recently amended, alleged that (i) the Company made false and misleading statements in various SEC reports and other public statements in violation of federal securities laws preceding the Company’s disclosure in a Form 8-K filed March 13, 2014 that it had received the above-referenced CID from the CFPB (ii) the Company’s loan growth and volume figures were inflated because of a weakness in the Company’s internal controls relating to its accounting treatment of certain small-dollar loan re-financings and (iii) additional allegations regarding, among other things, the Company's receipt of a Notice and Opportunity to Respond and Advise letter from the CFPB on August 7, 2015. The complaint sought class certification for a class consisting of all persons who purchased or otherwise acquired the Company's common stock between January 30, 2013 and August 10, 2015, unspecified monetary damages, costs and attorneys' fees. The Company denied that the claims had any merit and opposed certification of the proposed class.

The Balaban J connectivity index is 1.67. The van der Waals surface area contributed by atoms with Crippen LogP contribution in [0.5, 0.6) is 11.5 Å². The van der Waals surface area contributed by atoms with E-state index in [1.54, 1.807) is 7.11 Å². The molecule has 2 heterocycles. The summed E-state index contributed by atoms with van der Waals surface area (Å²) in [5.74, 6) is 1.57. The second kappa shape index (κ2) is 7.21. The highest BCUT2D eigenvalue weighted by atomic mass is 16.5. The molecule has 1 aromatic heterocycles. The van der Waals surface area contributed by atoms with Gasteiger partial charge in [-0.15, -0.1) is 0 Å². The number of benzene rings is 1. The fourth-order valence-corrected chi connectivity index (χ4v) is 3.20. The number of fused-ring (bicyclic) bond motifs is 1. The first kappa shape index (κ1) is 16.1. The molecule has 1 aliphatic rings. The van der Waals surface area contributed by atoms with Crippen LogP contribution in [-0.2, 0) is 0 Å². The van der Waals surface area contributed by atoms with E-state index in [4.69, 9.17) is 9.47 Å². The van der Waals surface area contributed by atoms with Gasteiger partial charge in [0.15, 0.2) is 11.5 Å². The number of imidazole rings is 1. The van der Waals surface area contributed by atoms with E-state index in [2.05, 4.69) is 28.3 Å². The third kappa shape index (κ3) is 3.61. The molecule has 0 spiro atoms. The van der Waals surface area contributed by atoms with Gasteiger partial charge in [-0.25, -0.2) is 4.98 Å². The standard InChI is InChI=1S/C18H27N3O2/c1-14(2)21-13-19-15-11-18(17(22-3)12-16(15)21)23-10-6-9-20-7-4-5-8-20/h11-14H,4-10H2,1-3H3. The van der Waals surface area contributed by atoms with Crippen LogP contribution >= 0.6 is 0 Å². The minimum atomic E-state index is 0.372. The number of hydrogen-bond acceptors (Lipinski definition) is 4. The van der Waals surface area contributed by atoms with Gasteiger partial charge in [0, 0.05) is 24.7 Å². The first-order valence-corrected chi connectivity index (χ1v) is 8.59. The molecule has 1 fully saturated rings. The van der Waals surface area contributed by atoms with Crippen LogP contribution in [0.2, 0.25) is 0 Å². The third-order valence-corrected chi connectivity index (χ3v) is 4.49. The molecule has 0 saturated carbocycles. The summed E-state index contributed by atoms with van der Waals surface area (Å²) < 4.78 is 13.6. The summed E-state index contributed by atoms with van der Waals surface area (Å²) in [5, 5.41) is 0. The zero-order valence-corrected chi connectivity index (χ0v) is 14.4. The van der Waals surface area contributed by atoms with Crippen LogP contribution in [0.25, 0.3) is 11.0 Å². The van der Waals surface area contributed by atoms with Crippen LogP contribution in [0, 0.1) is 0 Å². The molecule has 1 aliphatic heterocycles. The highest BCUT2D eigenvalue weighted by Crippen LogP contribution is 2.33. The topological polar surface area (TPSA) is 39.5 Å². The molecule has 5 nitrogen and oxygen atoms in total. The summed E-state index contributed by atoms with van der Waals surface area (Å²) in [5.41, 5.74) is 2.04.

On June 7, 2017, during a court-ordered mediation, the parties reached an agreement in principle to settle the Edna Epstein Putative Class Action. The parties’ stipulation setting forth the terms of the settlement was filed with the court on August 25, 2017. The settlement stipulation provided for a settlement payment to the class of $16 million, all of which was funded by the Company’s directors and officers (D&O) liability insurance carriers. The court entered an order preliminarily approving the settlement on August 31, 2017. On December 18, 2017, the court entered a final order and judgment approving the settlement. The court’s order approving the settlement resolved the claims asserted against all defendants in the action. Neither the Company nor any of its present or former officers admitted any wrongdoing or liability in connection with the settlement.